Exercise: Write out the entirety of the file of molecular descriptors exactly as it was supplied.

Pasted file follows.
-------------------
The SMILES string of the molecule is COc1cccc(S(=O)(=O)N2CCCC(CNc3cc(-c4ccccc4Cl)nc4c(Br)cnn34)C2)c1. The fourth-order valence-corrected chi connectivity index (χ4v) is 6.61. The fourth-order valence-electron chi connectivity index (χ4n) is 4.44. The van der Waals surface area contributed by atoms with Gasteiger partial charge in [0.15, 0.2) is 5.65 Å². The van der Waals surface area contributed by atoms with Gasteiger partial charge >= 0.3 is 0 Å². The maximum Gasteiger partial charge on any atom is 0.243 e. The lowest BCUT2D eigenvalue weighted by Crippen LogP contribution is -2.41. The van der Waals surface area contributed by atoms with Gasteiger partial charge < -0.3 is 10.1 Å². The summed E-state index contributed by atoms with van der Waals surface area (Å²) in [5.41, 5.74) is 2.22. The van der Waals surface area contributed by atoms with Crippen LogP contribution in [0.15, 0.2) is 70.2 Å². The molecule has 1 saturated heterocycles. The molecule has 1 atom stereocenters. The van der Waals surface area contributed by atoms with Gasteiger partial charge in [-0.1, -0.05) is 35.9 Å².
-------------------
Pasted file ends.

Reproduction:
The SMILES string of the molecule is COc1cccc(S(=O)(=O)N2CCCC(CNc3cc(-c4ccccc4Cl)nc4c(Br)cnn34)C2)c1. The fourth-order valence-corrected chi connectivity index (χ4v) is 6.61. The fourth-order valence-electron chi connectivity index (χ4n) is 4.44. The van der Waals surface area contributed by atoms with Gasteiger partial charge in [0.15, 0.2) is 5.65 Å². The van der Waals surface area contributed by atoms with Gasteiger partial charge >= 0.3 is 0 Å². The maximum Gasteiger partial charge on any atom is 0.243 e. The lowest BCUT2D eigenvalue weighted by Crippen LogP contribution is -2.41. The van der Waals surface area contributed by atoms with Gasteiger partial charge < -0.3 is 10.1 Å². The summed E-state index contributed by atoms with van der Waals surface area (Å²) in [5.41, 5.74) is 2.22. The van der Waals surface area contributed by atoms with Crippen LogP contribution in [0.15, 0.2) is 70.2 Å². The molecule has 1 saturated heterocycles. The molecule has 1 atom stereocenters. The van der Waals surface area contributed by atoms with Gasteiger partial charge in [-0.1, -0.05) is 35.9 Å².